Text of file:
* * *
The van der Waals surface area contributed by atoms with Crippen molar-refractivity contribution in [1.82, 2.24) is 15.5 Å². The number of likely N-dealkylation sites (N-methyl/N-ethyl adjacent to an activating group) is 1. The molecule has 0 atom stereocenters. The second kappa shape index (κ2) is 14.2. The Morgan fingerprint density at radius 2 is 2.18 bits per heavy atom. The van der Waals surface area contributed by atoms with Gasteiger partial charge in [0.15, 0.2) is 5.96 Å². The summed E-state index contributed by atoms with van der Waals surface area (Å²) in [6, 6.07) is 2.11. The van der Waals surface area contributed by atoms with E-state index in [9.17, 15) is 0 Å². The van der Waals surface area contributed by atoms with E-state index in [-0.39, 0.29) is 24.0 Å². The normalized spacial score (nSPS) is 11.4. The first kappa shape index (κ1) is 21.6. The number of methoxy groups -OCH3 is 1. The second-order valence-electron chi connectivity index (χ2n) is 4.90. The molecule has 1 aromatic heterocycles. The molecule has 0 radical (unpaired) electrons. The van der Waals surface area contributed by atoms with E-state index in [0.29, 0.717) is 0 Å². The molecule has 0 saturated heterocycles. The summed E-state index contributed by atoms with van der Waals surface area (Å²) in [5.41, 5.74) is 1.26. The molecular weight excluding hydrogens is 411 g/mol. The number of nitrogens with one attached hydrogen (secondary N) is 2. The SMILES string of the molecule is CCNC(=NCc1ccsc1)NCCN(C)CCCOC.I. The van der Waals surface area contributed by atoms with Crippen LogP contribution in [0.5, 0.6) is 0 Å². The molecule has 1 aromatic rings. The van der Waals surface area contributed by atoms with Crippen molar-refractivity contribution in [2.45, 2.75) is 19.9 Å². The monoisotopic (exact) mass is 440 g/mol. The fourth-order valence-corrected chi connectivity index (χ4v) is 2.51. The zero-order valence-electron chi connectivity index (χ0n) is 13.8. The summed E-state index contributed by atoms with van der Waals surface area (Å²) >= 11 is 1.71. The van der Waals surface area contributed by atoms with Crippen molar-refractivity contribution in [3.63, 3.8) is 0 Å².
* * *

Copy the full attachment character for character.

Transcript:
The van der Waals surface area contributed by atoms with Crippen molar-refractivity contribution in [1.82, 2.24) is 15.5 Å². The number of likely N-dealkylation sites (N-methyl/N-ethyl adjacent to an activating group) is 1. The molecule has 0 atom stereocenters. The second kappa shape index (κ2) is 14.2. The Morgan fingerprint density at radius 2 is 2.18 bits per heavy atom. The van der Waals surface area contributed by atoms with Gasteiger partial charge in [0.15, 0.2) is 5.96 Å². The summed E-state index contributed by atoms with van der Waals surface area (Å²) in [6, 6.07) is 2.11. The van der Waals surface area contributed by atoms with E-state index in [9.17, 15) is 0 Å². The van der Waals surface area contributed by atoms with E-state index in [-0.39, 0.29) is 24.0 Å². The normalized spacial score (nSPS) is 11.4. The first kappa shape index (κ1) is 21.6. The number of methoxy groups -OCH3 is 1. The second-order valence-electron chi connectivity index (χ2n) is 4.90. The molecule has 1 aromatic heterocycles. The molecule has 0 radical (unpaired) electrons. The van der Waals surface area contributed by atoms with E-state index in [0.29, 0.717) is 0 Å². The molecule has 0 saturated heterocycles. The summed E-state index contributed by atoms with van der Waals surface area (Å²) in [5.41, 5.74) is 1.26. The molecular weight excluding hydrogens is 411 g/mol. The number of nitrogens with one attached hydrogen (secondary N) is 2. The SMILES string of the molecule is CCNC(=NCc1ccsc1)NCCN(C)CCCOC.I. The van der Waals surface area contributed by atoms with Crippen LogP contribution in [0.5, 0.6) is 0 Å². The molecule has 1 aromatic rings. The van der Waals surface area contributed by atoms with Crippen molar-refractivity contribution in [2.45, 2.75) is 19.9 Å². The monoisotopic (exact) mass is 440 g/mol. The fourth-order valence-corrected chi connectivity index (χ4v) is 2.51. The zero-order valence-electron chi connectivity index (χ0n) is 13.8. The summed E-state index contributed by atoms with van der Waals surface area (Å²) >= 11 is 1.71. The van der Waals surface area contributed by atoms with Crippen molar-refractivity contribution in [3.63, 3.8) is 0 Å².